Here are organizers for your students to follow as they complete the lesson activities:
Lesson 1: What is a tornado?
Write your name and the names of students in your group in your journal. Remember to record your research and results in your journals.
Go to theTornado Project Online and link to Tornado Stories. With your group read the eyewitness account of the Newport Family. Write down keywords or phrases that describe the tornado and its effects.
Groups will report on their research.
Go to the FEMA tornado page. Take notes on the dangers of a tornado. How should people prepare for a tornado? What is the difference between a tornado watch and a tornado alert? What should people do during a tornado? What precautions should be taken after a tornado?
Groups will come together again for a report.
Lesson 2: How are tornados created?
Remember to write notes in your journals as you explore.
Go to the WW2010 WebPage/Tornado Categories and note how tornados are categorized. The site contains links to words which you may have questions about. If your teacher agrees, use the links to enhance your notes.
Groups will come together for reports.
Your teacher will talk about mesocyclones.
Go to the WW2010 WebPage/Thunderstorm Anatomy and explore the role of updrafts and downdrafts in creating thunderstorms.
Next, go to the WW2010 WebPage/Thunderstorm Types and research the thunderstorm type assigned to your group by your teacher.
Groups will meet to report about thunderstorm anatomy and thunderstorm types.
After the reports, your teacher will show you two animations. The first shows how tornados start as horizontal columns of rotating air. They become vertical as the column encounters updraft.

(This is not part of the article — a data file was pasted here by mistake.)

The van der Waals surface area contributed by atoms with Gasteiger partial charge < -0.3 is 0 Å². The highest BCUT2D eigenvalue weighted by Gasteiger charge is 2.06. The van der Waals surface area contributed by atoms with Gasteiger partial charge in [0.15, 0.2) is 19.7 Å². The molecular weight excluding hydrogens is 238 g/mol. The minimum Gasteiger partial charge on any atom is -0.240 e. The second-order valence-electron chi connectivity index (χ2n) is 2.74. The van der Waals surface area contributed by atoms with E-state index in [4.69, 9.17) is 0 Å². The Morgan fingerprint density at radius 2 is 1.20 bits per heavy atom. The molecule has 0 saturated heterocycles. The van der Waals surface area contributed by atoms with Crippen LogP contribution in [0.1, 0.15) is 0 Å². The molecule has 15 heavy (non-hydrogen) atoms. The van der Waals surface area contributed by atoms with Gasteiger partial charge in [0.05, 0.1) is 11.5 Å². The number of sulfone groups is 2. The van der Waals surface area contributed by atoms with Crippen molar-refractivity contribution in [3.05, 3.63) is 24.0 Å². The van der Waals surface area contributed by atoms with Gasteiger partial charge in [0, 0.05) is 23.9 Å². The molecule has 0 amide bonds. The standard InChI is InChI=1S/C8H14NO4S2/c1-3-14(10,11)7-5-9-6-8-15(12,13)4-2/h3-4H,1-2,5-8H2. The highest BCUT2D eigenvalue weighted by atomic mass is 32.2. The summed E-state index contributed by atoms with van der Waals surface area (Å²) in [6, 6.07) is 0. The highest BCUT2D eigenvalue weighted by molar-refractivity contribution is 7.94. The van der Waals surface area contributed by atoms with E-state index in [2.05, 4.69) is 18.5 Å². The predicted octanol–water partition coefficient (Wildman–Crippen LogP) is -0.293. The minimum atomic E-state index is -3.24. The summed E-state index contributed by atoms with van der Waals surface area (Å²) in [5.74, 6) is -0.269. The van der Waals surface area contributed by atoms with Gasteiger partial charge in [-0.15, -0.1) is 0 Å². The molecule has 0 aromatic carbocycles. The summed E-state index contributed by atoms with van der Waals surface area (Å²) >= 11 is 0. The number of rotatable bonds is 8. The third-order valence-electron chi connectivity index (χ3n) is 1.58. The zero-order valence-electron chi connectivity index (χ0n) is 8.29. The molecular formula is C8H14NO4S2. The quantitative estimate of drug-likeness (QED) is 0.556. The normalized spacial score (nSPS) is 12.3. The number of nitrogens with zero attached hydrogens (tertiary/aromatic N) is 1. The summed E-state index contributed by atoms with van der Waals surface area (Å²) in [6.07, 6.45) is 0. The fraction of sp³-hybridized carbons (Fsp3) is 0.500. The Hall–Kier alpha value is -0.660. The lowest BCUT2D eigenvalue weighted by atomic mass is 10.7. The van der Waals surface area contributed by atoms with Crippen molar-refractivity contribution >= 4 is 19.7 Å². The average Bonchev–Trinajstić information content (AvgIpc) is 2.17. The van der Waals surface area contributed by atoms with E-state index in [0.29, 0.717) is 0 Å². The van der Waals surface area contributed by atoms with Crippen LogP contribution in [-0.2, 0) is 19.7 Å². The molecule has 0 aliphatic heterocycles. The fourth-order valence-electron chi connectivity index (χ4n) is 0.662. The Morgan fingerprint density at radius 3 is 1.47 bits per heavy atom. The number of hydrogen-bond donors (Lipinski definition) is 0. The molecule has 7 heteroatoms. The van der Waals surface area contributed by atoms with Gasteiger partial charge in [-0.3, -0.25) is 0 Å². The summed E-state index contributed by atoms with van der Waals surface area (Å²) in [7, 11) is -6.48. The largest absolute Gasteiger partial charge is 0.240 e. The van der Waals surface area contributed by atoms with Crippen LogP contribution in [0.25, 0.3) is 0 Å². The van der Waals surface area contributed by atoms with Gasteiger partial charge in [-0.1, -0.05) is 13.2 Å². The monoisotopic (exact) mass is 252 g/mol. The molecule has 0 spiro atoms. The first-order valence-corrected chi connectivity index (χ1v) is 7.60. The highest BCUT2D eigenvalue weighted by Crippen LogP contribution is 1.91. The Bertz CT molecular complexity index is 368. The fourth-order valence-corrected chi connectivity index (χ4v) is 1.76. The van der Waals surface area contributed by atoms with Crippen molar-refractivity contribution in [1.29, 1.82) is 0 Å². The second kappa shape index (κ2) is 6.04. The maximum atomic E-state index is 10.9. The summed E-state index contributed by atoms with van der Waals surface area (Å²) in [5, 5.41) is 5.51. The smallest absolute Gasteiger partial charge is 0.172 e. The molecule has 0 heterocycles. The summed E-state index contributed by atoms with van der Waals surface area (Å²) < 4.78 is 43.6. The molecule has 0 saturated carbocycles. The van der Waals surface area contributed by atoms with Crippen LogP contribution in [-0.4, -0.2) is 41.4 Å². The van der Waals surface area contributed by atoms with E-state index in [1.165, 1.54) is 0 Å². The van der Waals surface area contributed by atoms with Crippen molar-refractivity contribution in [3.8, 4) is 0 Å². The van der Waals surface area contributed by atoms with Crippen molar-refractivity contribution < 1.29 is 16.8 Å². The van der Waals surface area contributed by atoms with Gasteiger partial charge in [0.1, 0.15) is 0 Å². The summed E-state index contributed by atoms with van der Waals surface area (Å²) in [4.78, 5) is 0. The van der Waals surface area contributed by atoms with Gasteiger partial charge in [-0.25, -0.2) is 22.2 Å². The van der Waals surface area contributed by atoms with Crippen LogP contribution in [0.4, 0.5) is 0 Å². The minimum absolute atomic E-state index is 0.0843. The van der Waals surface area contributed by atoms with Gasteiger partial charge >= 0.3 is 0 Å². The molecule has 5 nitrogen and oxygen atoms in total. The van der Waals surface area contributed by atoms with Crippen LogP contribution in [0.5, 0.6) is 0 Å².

The second animation shows the development of a supercell and resulting tornado.
After discussing the animations, go to the NISE WebPage to explore efforts at tornado prediction. Write reasons why prediction is difficult. Link to the second page on good news and write what science is doing to improve tornado forecasts.
Groups will meet and discuss tornado prediction.
Lesson 3: How are tornados measured?
After getting your journal, meet with your group to discuss how tornados can be measured. Groups will report their ideas.
Go to the Tornado Project Online to explore the Fujita Scale.
How is the Fujita scale set up? Record the advantages and disadvantages of using this scale.
Go to the Torro Scale and explore the Torro Scale for tornado measurement.
How is the Torro Scale set up? Record the advantages and disadvantages of using this scale.
Groups will meet to discuss the two scales and question which one is better.
Groups will go back to the Internet and access the Weather Channel site to witness the damage an F-3 tornado can do.
The tornado struck Clarksville, Tennessee on January 22nd, 1999.
Link on the view assigned to your group by your teacher. The views are 360 degrees and can be explored by moving your mouse left or right, up or down. You also can zoom in and out for close study. Note the damage in your journals. Discuss with your group which scale did a better job of describing the tornado. What number would the Torro Scale use to describe the Clarksville tornado? Groups will meet and report.
Both the Fujita and Torro Scales are based on the Beaufort Scale of 1805. Access the Beaufort Wind Scale. Study the scale and write how this scale influenced the other two scales. Groups will meet and report.
Your teacher will ask groups to apply what they learned about the Fujita Scale by studying tornado
damage photos from Spencer, South Dakota and deciding what F scale number should be assigned to the tornado that did the damage. Go to the Spencer WebPage and study the photos assigned to the class. Groups will meet to discuss their predictions. Do all groups agree? Discuss the problems in assigning tornados Fujita Scale numbers.
Groups will take turns monitoring the U.S. Weather Service's warning service for tornados and supercells.
Go to the Storm Prediction Center's
listing of the previous day's weather phenomena. Note in your journal any tornados writing their
F scale number, location, time, and observation report.
Go to the Interactive Weather Information Network run by the
U.S. Weather Service
and click on warnings for tornado and supercells. Note their location and time.
Have your group report to the class the previous day's tornados and current warnings.